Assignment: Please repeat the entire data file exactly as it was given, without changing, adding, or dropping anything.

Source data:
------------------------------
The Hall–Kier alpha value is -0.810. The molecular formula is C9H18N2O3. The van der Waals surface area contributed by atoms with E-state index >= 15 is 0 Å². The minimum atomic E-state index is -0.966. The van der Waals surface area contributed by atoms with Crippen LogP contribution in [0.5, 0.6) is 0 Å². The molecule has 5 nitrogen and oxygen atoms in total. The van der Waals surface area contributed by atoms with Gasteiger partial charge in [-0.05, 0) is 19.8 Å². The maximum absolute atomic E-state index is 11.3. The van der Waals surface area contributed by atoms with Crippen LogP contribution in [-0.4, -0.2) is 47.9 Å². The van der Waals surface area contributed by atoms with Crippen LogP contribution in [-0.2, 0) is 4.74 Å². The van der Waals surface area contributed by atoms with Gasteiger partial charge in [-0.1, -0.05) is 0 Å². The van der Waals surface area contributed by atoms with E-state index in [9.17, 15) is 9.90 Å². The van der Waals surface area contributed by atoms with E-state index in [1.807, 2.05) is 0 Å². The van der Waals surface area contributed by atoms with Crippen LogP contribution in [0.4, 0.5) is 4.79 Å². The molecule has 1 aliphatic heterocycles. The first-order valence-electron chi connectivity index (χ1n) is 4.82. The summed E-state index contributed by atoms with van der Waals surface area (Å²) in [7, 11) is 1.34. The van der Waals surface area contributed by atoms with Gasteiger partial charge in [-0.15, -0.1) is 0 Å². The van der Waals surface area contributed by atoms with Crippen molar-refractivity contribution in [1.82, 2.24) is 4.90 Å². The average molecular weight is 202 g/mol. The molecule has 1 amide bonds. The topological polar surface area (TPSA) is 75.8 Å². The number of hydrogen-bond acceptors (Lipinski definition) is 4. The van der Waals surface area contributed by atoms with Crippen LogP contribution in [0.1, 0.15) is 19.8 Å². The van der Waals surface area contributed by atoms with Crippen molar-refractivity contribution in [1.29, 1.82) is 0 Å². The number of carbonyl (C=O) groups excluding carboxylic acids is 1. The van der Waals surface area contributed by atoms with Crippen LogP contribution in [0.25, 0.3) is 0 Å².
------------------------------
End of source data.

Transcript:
The Hall–Kier alpha value is -0.810. The molecular formula is C9H18N2O3. The van der Waals surface area contributed by atoms with E-state index >= 15 is 0 Å². The minimum atomic E-state index is -0.966. The van der Waals surface area contributed by atoms with Crippen LogP contribution in [0.5, 0.6) is 0 Å². The molecule has 5 nitrogen and oxygen atoms in total. The van der Waals surface area contributed by atoms with Gasteiger partial charge in [-0.05, 0) is 19.8 Å². The maximum absolute atomic E-state index is 11.3. The van der Waals surface area contributed by atoms with Crippen LogP contribution in [-0.4, -0.2) is 47.9 Å². The van der Waals surface area contributed by atoms with Crippen LogP contribution in [-0.2, 0) is 4.74 Å². The van der Waals surface area contributed by atoms with Gasteiger partial charge in [-0.1, -0.05) is 0 Å². The van der Waals surface area contributed by atoms with E-state index in [9.17, 15) is 9.90 Å². The van der Waals surface area contributed by atoms with E-state index in [1.807, 2.05) is 0 Å². The van der Waals surface area contributed by atoms with Crippen LogP contribution in [0.4, 0.5) is 4.79 Å². The molecule has 1 aliphatic heterocycles. The first-order valence-electron chi connectivity index (χ1n) is 4.82. The summed E-state index contributed by atoms with van der Waals surface area (Å²) in [7, 11) is 1.34. The van der Waals surface area contributed by atoms with Gasteiger partial charge in [-0.15, -0.1) is 0 Å². The van der Waals surface area contributed by atoms with Crippen molar-refractivity contribution in [1.82, 2.24) is 4.90 Å². The average molecular weight is 202 g/mol. The molecule has 1 amide bonds. The topological polar surface area (TPSA) is 75.8 Å². The number of hydrogen-bond acceptors (Lipinski definition) is 4. The van der Waals surface area contributed by atoms with Crippen LogP contribution in [0.1, 0.15) is 19.8 Å². The van der Waals surface area contributed by atoms with Crippen molar-refractivity contribution in [1.29, 1.82) is 0 Å². The number of carbonyl (C=O) groups excluding carboxylic acids is 1. The van der Waals surface area contributed by atoms with Crippen LogP contribution in [0.25, 0.3) is 0 Å².